Feeds

Eclipse update: Apple PR stunt shocks World

Jobs rents sun, moon for $55 billion

  • alert
  • submit to reddit

The Essential Guide to IT Transformation

The IT industry was left reeling today as Apple mounted its most audacious promotional campaign yet -- one that literally cast its famous 1984 Superbowl ad into the shade. Think DifferentAt 11am British Summer Time, the UK was overcast by the largest Apple logo ever seen. In central London, traffic halted as millions of Brits paused to watch what Apple spokesmen called the Message of the Millennium. "Find out why 2000 won't be like Y2K," was blazoned across the majestic canopy, fretted with golden fire, as the Apple logo faded to totallity. Speaking from Apple global HQ, interim CEO Steve Jobs said: "God is a great Mac fan, and when we took the plan to Him earlier this year, He was thrilled to take part." Company CFO Fred Anderson told The Register the Almighty had initially refused to have His creation used for marketing purposes, and could only be persuaded to hire out the sun and moon for the occasion for a substantial dollar sum. "The payment was significant," admitted Anderson, "but no more so than any other advertising campaign of this scale. God's rates are really quite reasonable. "We expect to a take an exceptional charge over the next two financial quarters, but this will hopefully be covered by an increase in iMac sales of Biblical proportions over the period," he added. Apple's move follows Microsoft's failed attempt last year to buy the moon and convert it into a permanently revolving Internet Explorer logo. "We may as well go home," one representative of Microsoft's ad agency was heard to say when rumours of the Apple extravaganza emerged last night. God is on holiday and not available for comment, said an Oracle spokesman. ® See also Lucent logo captures company in 'single masterful brush stroke' Intel registers loop to stop people going inside Wibbly Wobbly Web casts shadow over eclipse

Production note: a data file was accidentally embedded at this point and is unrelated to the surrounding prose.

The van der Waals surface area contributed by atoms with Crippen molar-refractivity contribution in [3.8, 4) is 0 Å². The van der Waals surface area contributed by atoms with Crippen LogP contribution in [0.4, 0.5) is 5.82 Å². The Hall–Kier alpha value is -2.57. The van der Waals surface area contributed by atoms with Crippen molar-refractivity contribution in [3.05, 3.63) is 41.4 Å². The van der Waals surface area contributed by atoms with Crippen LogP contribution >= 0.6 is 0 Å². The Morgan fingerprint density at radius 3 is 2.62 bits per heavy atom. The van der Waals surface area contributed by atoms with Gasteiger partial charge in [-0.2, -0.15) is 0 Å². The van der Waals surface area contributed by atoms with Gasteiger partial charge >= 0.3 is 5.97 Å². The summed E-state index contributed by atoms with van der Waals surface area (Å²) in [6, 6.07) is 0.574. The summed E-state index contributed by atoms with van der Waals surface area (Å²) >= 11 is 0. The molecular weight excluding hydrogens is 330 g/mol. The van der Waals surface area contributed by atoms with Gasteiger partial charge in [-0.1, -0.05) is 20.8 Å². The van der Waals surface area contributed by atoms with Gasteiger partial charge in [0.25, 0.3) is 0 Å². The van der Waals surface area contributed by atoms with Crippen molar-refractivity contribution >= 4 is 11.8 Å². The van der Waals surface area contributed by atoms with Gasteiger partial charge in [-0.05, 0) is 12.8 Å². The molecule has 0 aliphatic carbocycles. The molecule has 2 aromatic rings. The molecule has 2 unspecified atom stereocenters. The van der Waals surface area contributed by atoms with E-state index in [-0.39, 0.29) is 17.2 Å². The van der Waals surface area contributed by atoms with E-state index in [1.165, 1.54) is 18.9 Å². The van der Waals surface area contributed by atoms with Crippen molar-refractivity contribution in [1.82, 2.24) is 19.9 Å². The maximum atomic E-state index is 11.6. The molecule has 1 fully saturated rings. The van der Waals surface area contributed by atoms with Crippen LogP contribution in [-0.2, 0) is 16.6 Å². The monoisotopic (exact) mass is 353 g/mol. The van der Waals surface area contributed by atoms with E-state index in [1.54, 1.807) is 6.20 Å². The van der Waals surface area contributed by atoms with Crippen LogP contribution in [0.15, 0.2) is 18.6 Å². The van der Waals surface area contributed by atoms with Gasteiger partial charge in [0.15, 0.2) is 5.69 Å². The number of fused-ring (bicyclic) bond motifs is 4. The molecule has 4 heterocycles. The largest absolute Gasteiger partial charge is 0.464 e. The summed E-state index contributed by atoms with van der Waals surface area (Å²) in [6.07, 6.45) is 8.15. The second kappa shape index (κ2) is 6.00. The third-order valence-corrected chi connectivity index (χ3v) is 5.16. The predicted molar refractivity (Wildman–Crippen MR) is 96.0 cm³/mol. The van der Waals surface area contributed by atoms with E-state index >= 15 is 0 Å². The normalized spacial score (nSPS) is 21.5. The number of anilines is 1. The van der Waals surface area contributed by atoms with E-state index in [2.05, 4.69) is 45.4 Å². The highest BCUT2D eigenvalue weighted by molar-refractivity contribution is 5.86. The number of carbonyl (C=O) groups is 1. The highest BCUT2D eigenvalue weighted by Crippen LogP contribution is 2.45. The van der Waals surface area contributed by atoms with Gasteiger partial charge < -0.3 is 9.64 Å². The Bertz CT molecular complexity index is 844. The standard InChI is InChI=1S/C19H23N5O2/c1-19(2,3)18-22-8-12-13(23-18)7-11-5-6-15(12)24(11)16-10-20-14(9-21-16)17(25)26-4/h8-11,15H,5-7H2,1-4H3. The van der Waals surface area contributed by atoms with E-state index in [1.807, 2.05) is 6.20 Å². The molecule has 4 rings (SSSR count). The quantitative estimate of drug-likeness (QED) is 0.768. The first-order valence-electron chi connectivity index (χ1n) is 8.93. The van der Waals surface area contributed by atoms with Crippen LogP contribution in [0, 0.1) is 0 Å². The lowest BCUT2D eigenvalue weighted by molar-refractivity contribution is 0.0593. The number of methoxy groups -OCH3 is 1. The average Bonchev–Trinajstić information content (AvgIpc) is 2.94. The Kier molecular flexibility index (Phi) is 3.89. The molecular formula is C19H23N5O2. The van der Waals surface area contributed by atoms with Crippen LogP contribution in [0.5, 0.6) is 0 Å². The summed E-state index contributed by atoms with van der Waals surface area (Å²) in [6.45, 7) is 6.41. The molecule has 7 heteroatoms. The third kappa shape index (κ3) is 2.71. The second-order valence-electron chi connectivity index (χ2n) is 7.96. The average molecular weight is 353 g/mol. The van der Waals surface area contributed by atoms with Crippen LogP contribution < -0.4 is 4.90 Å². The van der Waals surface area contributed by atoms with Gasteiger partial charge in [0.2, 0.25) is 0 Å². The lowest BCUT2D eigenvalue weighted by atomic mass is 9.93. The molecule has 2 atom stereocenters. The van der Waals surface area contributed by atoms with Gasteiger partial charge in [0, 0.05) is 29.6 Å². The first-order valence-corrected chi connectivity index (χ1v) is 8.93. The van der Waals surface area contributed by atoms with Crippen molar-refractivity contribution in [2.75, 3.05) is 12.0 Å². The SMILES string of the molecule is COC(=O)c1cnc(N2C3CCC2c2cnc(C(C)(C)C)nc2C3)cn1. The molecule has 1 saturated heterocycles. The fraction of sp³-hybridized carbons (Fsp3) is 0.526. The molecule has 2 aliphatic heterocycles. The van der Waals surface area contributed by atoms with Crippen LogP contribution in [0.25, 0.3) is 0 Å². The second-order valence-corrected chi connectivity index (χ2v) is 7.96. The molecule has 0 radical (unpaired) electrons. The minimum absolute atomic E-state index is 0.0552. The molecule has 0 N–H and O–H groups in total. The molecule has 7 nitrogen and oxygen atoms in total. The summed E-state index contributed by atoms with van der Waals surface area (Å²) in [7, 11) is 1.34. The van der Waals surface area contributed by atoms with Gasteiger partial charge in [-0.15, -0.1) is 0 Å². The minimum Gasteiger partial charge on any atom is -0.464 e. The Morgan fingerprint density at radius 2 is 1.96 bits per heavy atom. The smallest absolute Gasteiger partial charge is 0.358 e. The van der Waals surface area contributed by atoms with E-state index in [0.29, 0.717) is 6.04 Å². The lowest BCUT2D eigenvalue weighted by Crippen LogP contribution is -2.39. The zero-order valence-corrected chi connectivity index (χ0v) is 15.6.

Boost IT visibility and business value

More from The Register

next story
iPad? More like iFAD: We reveal why Apple fell into IBM's arms
But never fear fanbois, you're still lapping up iPhones, Macs
Sonos AXES support for Apple's iOS4 and 5
Want to use your iThing? You can't - it's too old
Amazon says Hachette should lower ebook prices, pay authors more
Oh yeah ... and a 30% cut for Amazon to seal the deal
Philip K Dick 'Nazi alternate reality' story to be made into TV series
Amazon Studios, Ridley Scott firm to produce The Man in the High Castle
Too many IT conferences to cover? MICROSOFT to the RESCUE!
Yet more word of cuts emerges from Redmond
Joe Average isn't worth $10 a year to Mark Zuckerberg
The Social Network deflates the PC resurgence with mobile-only usage prediction
Chips are down at Broadcom: Thousands of workers laid off
Cellphone baseband device biz shuttered
Feel free to BONK on the TUBE, says Transport for London
Plus: Almost NOBODY uses pay-by-bonk on buses - Visa
Twitch rich as Google flicks $1bn hitch switch, claims snitch
Gameplay streaming biz and search king refuse to deny fresh gobble rumors
prev story

Whitepapers

Implementing global e-invoicing with guaranteed legal certainty
Explaining the role local tax compliance plays in successful supply chain management and e-business and how leading global brands are addressing this.
Consolidation: The Foundation for IT Business Transformation
In this whitepaper learn how effective consolidation of IT and business resources can enable multiple, meaningful business benefits.
Backing up Big Data
Solving backup challenges and “protect everything from everywhere,” as we move into the era of big data management and the adoption of BYOD.
Boost IT visibility and business value
How building a great service catalog relieves pressure points and demonstrates the value of IT service management.
Why and how to choose the right cloud vendor
The benefits of cloud-based storage in your processes. Eliminate onsite, disk-based backup and archiving in favor of cloud-based data protection.